Product Validation Testing is a critical and expensive endeavor. The part build process must align with the latest prototype process (for Design Validation (DV)) or production process (for Product Validation (PV)) and be fully documented for posterity. Depending on the product and application, the validation test plan consists of a battery of tests, some of which are lengthy – often six months or more. Because of this, DV and PV test plans are invariably on the critical path for a customer program. Test failures that require fixing the design and repeating DV or PV jeopardize project timing and company profits. Further, they jeopardize the customer program along with your company’s reputation.
For these reasons the best policy is that you should not start validation unless you expect to pass. And you cannot expect to pass unless you’ve given your parts a chance to fail on test exposures that are similar to those that your product will see on test and in the field. This is often done during the design verification or design confirmation phase of a program.
These test exposures take different forms. In each case we are less concerned with accurate and lengthy field-correlated tests than we are in quickly finding and fixing failure modes. Four accelerated testing methods are provided here from the most qualitative to the most quantitative. In each case, test parameters are informed by project team experience and risk assessments (e.g., DFMEA).
- A HALT (Highly Accelerated Life Test) usually takes less than a week to run and is a purely qualitative activity using just a few parts/assemblies. The tests are run very early in the design cycle using specially designed HALT chambers. They utilize both steady state and stepped profiles of temperature, vibration, humidity and electrical power. Hit it with a sledge hammer (figuratively), fix the failure modes that arise, and continue on until you approach the limits of the technology.
- A Proportional Overstress Test (aka MEOST) is a semi-quantitative step-stress methodology run on 4 to 6 pcs that applies increasing levels of stress in succeeding steps until failures are observed. The selection of stress values for each environment (temp, vibe, volts, etc.) and the duration of each step are such that they are applied “proportionally” to field exposure, so that any particular environment is not over-represented on test. Stress and time both increase with each step and are thus normalized and combined into a stress-time metric that serves as the independent variable for a modified “Weibull” plot. As such the methodology is best used for A-B comparisons and failure mode identification than as a tool for predicting life.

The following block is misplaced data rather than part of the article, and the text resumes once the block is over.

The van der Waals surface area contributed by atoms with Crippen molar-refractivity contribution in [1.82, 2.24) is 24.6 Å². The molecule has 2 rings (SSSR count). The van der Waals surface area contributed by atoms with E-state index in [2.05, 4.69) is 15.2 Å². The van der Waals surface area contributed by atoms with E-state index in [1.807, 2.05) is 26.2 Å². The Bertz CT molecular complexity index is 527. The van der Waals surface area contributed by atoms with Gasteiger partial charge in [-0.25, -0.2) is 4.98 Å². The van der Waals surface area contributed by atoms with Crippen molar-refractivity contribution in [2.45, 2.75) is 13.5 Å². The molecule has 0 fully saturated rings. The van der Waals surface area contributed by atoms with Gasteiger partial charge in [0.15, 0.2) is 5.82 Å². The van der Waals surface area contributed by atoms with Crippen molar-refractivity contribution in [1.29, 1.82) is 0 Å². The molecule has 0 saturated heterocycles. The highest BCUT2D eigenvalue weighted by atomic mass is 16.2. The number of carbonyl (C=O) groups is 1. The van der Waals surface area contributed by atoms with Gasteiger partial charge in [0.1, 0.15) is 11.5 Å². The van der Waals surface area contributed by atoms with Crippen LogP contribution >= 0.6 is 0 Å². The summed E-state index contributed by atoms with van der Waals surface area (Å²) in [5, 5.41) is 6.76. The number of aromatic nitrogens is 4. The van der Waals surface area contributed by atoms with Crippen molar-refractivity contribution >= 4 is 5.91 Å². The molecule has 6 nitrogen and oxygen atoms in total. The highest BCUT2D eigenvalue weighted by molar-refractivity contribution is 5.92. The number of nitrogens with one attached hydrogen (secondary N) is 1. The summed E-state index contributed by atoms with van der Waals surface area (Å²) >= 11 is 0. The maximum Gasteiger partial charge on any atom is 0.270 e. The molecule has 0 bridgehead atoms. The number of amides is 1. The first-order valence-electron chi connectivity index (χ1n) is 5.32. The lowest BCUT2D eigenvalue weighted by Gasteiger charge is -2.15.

- Damage models and physics of failure models are related and may be used to develop an accelerated version of an accepted legacy test. An accelerated test profile is designed to have equivalent damage (usually thermal or mechanical) as the legacy test. Analytical models that align with the primary physics of degradation are employed to calculate damage. Tests developed as such have the advantage of running on existing test equipment, are designed to exercise the failure mode(s) that keeps the project team up at night, and are still quite short. E.g., a 3-month PTC test reduced to 9 days. Though quantitative, the correlation to life in the field is usually not firmly grounded due to excessive acceleration.
- An ALT (Accelerated Life Test) is a quantitative methodology for estimating reliability (R/C) at customer use-level conditions by running tests to failure in the lab at multiple elevated stress levels. At each stress level four to eight parts are run to failure or suspension. A life/stress model (e.g., Arrhenius or Power Law) is then used with the corresponding life distributions to estimate the distribution of time-to-failure at customer use conditions.
In this phase, the cost to iterate (fix) the design is relatively low since the test is short and it’s early in the program. Hard tools are not yet cut and significant capital investments have not been made. And since you have given your parts a chance to fail early in the development cycle and your design has improved as a result, you have some reason to expect to be successful in validation.
As you move along into validation and consider DV and PV test plans, the more apt question at that point is: Am I giving the right parts a chance to fail on the right tests? In short this means that in validation we wish to test representative parts on tests that have been rigorously correlated to field use conditions. Otherwise, you risk making ill-informed design and program decisions and inaccurate assessments of product reliability.
I will cover this in my next article, Validation Testing – Right Parts on the Right Tests.